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Saddozai v. Lomu

United States District Court, N.D. California

October 17, 2019

SHIKEB SADDOZAI, Plaintiff,
v.
LOMU, et al., Defendants.

          ORDER DENYING MOTION TO RECONSIDER APPOINTMENT OF COUNSEL; GRANTING REQUEST FOR EXTENSION OF TIME TO FILE DISPOSITIVE MOTION (DOCKET NOS. 34, 36)

          BETH LABSON FREEMAN United States District Judge

         Plaintiff, a state prisoner proceeding pro se filed a civil rights complaint pursuant to 42 U.S.C. § 1983. On November 5, 2018, the Court dismissed the complaint with leave to amend. (Docket No. 11.) In the same order, the Court denied Plaintiff's motion for appointment of counsel. (Id.; Docket No. 4.) On July 11, 2019, the Court screened the amended complaint and found it stated cognizable claims under the Eighth Amendment for deliberate indifference to serious medical needs against Defendants Lomu and Copeland, officers at the Maguire Correctional Facility in San Mateo County. (Docket No. 22.) The Court ordered the matter served on Defendants, who were directed to file a dispositive motion or notice regarding such motion within ninety-one days from the date the order was filed. (Id. at 4.) Plaintiff has filed a motion to reconsider appointment of counsel based on new grounds. (Docket No. 34.) Defendants' counsel filed a letter, requesting the Court to modify the deadline for filing a dispositive motion set in the court's Order of Service due to delays in discovery. (Docket No. 36.)

         Plaintiff has filed two motions for appointment of counsel, (Docket Nos. 4, 16), which the Court denied for lack of extraordinary circumstances. (Docket Nos. 11, 22.) In his motion to reconsider appointment of counsel, Plaintiff asserts that new problems have come up in his case that are beyond his capabilities to handle and are restricting his abilities to litigate this matter. (Docket No. 34 at 2.) Specifically, Plaintiff asserts that he is not able to utilize prison facility law library services because of threats, harassment, and discrimination by prison law librarian and her inmate clerks who are preventing him access to the courts. (Id.) Plaintiff then makes allegations involving retaliation, false disciplinary charges, and the denial of medical. (Id. at 3-7.) Plaintiff claims that he needs legal assistance in order to “file such claims” and to pursue “court actions for constitutional violations arising from prison conditions.” (Id. at 7.)

         Plaintiff has twice been advised that there is no constitutional right to counsel in a civil case unless an indigent litigant may lose his physical liberty if he loses the litigation. See Lassiter v. Dep't of Social Services, 452 U.S. 18, 25 (1981); Rand v. Rowland, 113 F.3d 1520, 1525 (9th Cir. 1997) (no constitutional right to counsel in § 1983 action), withdrawn in part on other grounds on reh'g en banc, 154 F.3d 952 (9th Cir. 1998) (en banc). This is certainly not the situation which Plaintiff faces since this action involves inadequate medical care and not the loss of his physical liberty. Furthermore, the decision to request counsel to represent an indigent litigant under § 1915 is within “the sound discretion of the trial court and is granted only in exceptional circumstances.” Franklin v. Murphy, 745 F.2d 1221, 1236 (9th Cir. 1984). Plaintiff's motion includes new allegations against individuals who are not a party to this action and are therefore beyond the scope of this action. Nor does Plaintiff explain how the difficult circumstances he faces have specifically made it difficult to pursue this particular action. Rather, the challenges he faces, including frequent lockdowns and limited law library access, are no different from those faced by other pro se prisoner litigants. Accordingly, Plaintiffs motion for reconsideration of appointment of counsel is DENIED for lack of exceptional circumstances. See Agyeman v. Corrections Corp. of America, 390 F.3d 1101, 1103 (9th Cir. 2004); Rand, 113 F.3d at 1525; Terrell v. Brewer, 935 F.2d 1015, 1017 (9th Cir. 1991); Wilborn v. Escalderon, 789 F.2d 1328, 1331 (9th Cir. 1986). This denial is without prejudice to the Court's sua sponte appointment of counsel at a future date should the circumstances of this case warrant such appointment.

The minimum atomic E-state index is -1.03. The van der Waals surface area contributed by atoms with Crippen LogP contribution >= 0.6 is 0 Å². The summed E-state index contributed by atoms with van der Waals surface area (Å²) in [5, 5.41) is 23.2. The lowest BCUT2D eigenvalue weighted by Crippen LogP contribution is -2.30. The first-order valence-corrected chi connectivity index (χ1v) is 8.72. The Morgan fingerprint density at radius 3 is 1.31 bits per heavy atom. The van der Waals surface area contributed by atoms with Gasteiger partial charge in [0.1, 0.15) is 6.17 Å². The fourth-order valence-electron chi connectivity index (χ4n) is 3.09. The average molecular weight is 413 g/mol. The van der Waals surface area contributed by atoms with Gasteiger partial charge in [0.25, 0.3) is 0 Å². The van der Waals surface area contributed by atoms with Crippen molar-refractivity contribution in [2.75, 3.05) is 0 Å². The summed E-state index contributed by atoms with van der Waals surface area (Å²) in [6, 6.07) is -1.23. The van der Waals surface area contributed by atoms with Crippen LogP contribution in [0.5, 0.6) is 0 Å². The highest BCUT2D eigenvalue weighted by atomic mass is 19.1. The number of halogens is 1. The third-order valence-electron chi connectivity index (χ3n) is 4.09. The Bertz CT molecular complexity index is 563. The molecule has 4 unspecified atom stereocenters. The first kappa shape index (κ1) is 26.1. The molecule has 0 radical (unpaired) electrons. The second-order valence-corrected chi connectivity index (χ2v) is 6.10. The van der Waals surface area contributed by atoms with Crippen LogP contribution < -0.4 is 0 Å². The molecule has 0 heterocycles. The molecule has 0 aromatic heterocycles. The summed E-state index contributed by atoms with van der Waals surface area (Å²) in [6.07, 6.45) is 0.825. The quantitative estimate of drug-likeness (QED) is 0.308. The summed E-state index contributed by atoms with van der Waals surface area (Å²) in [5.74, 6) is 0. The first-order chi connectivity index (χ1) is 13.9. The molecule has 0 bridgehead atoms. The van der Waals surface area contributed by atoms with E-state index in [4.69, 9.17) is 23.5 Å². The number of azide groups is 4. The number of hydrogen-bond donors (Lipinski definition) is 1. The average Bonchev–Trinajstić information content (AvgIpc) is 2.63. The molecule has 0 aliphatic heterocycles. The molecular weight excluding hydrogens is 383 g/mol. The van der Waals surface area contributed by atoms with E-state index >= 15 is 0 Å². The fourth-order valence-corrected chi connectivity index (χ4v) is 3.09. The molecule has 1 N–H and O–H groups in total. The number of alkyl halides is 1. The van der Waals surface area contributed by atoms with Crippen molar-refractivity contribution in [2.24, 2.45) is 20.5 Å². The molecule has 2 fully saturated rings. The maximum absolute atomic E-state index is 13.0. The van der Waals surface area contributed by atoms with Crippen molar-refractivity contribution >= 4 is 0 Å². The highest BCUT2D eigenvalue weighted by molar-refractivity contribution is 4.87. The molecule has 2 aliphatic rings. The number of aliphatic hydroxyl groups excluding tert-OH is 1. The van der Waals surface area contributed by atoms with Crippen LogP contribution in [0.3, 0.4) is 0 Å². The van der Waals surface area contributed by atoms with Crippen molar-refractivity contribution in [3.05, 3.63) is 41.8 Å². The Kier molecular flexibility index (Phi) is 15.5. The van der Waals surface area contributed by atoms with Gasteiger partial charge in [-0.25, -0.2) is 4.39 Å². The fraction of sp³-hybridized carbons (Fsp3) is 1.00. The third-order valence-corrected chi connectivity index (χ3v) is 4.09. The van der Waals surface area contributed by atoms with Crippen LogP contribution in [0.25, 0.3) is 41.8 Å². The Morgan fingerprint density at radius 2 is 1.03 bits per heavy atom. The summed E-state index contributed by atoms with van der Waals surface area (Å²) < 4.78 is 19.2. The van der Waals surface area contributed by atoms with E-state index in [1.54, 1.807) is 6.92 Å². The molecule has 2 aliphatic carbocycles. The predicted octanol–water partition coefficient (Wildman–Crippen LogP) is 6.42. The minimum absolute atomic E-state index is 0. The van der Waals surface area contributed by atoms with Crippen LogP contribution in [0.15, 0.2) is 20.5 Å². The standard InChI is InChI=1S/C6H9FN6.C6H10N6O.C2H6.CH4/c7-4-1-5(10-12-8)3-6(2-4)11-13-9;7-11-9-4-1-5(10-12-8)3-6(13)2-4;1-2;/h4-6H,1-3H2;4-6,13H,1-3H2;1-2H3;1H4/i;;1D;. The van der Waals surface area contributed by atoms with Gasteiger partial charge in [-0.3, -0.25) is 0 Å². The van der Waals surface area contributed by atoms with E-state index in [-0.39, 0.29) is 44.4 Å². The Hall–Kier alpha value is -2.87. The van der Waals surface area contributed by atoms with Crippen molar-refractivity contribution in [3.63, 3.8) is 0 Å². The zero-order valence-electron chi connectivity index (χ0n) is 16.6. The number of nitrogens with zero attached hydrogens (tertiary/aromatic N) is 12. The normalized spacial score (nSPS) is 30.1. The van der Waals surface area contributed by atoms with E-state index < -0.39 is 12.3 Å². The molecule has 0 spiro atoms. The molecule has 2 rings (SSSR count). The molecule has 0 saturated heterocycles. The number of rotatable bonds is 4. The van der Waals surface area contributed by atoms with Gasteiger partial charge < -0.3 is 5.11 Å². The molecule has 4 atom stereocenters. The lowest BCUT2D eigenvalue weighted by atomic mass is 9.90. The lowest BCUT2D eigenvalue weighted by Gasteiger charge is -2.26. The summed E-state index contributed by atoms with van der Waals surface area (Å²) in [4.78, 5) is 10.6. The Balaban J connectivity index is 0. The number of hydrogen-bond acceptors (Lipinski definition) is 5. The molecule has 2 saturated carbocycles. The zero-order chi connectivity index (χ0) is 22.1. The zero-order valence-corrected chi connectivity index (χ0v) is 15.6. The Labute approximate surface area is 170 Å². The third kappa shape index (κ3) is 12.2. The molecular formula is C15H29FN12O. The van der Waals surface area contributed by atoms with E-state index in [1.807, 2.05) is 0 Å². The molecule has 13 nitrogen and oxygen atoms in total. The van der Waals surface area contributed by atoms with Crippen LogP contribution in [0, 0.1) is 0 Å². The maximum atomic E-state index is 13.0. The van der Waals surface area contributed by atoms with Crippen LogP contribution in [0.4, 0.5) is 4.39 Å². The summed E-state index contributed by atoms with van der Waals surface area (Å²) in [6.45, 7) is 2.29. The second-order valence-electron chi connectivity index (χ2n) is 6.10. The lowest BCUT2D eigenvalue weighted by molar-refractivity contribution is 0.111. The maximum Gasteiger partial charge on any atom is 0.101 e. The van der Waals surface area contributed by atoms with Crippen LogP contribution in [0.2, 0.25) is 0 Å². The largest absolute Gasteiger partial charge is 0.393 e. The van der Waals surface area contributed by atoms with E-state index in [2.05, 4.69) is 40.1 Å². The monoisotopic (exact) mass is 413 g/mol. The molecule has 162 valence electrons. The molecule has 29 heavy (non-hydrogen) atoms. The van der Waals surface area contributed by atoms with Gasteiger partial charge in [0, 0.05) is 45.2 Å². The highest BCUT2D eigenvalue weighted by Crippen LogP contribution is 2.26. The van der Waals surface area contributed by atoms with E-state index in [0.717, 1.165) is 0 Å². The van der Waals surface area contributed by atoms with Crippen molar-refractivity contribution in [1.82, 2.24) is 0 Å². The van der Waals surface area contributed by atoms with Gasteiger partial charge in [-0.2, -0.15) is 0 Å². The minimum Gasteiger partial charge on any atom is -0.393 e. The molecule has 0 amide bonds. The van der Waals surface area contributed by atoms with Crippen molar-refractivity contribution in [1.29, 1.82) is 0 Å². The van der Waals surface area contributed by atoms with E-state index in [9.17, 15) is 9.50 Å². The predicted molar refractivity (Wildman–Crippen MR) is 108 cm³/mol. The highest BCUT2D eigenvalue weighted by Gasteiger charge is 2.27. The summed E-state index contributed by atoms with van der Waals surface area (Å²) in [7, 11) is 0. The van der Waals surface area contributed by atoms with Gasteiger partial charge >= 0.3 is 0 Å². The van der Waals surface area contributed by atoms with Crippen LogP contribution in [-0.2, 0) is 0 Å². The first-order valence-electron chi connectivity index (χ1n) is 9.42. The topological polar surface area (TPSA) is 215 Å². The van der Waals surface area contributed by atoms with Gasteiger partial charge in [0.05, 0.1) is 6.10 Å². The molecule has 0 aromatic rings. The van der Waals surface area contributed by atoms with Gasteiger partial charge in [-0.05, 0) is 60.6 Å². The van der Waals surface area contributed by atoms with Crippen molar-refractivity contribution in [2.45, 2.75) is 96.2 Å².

The Court construes Defendants' counsel's letter as a motion for an extension of time and GRANTS it for good cause appearing. Defendants' dispositive motion shall be filed no later than January 2, 2020, which is an extension of eighty-four days from the original deadline of October 10, 2019. Briefing shall proceed thereafter in accordance with the schedule set forth in the Court's Order of Service. (Docket No. 22.)

         This order terminates Docket Nos. 34 and 36.

         IT ...


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